CIPP Lining A Cost-Effective Solution For Corroded Concrete Pipes

By Thomas R. Fuszard | July 2010 Vol. 65 No. 7
A piece of the corroded pre-stressed concrete cylinder pipe that was removed from the job.

An engineering firm brought in to review the matter recommended either pipebursting or relaying the entire section of damaged pipe. Both cost estimates were high, Lui said, so the Utility District turned to Foth Infrastructure & Environment LLC, of Milwaukee for further analysis. Project Manager Michele Klappa-Sullivan, P.E, said her engineers realized immediately that pipebursting would not work on the reinforced concrete pipe. Plus, the sewer pipe lies precariously close to two 60-inch water mains. “We quickly determined that we needed to come up with a different solution,” Klappa-Sullivan said, “and we needed to find out what the rest of the pipe condition was.”

The Utility District asked Visu-Sewer Inc., of Pewaukee, WI, to televise the section of pipe and provide some recommendations. Televising showed that the hole in the pipe was just the beginning, Lui said. Four spots in the pipe were bad enough to warrant replacement, along with other sections that were deteriorating.

A video inspection by Visu-Sewer revealed extreme problems in the force main.

More than a hole
While the sinkhole was the most obvious problem, said Keith Alexander, president of Visu-Sewer, televising revealed that hydrogen sulfide gas had eaten through the pipe in numerous places. The worst spot on the 20-year-old pipe caused the cave in and sinkhole.

“We asked, ‘Can this thing be relined, or is it too bad?’ ” Lui said.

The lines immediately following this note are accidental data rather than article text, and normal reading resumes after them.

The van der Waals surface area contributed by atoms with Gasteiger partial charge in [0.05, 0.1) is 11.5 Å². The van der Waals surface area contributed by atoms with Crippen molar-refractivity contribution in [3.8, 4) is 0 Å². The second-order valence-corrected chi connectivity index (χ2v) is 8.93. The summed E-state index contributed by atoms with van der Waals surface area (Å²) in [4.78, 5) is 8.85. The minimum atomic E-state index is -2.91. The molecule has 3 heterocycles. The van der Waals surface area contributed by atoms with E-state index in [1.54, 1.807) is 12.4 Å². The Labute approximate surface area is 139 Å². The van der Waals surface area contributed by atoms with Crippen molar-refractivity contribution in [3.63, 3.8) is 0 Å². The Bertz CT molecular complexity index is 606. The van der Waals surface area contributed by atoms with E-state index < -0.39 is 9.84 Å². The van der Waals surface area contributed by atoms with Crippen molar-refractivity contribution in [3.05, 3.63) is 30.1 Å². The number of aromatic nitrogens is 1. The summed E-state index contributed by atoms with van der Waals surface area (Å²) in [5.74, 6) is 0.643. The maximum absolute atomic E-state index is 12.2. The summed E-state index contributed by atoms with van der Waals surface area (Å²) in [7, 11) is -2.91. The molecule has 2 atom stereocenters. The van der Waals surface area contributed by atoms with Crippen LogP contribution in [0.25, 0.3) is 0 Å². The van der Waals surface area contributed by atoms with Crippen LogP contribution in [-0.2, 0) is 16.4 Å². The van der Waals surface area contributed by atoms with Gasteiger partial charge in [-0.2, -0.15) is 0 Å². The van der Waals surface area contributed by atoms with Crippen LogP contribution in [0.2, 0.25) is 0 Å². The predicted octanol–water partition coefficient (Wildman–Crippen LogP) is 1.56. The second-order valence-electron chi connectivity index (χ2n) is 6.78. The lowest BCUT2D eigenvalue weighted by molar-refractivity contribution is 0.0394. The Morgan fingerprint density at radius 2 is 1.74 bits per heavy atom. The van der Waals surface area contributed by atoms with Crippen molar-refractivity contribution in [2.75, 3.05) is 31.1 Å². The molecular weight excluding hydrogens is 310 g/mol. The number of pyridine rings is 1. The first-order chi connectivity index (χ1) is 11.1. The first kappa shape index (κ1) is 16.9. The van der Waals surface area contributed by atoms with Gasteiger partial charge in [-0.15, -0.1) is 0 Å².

Visu-Sewer recommended replacing the worst portions of the pipe and rehabilitating the rest with CIPP lining by National Liner. “The cost to do the spot relays and relining was substantially cheaper than full pipe replacement,” Lui pointed out.

For Visu-Sewer, this project offered the firm an opportunity to showcase its expertise and experience. “We were confident we could get it done on time and deliver a good product,” Alexander said.

Concrete pipe is common for water systems, but is susceptible to corrosion when used in sanitary systems. If conditions are right, the sewage can turn septic, Alexander said. Sulfide gas will build up, causing the concrete to deteriorate.

The process began with Reesman’s Excavating creating digging access points to the pipe. One crew from Visu-Sewer cleaned and televised the pipe. Afterward, a second crew arrived to install the CIPP pipe. Because they were working with a force main, Alexander said, the firm incorporated end seals in the pipes.

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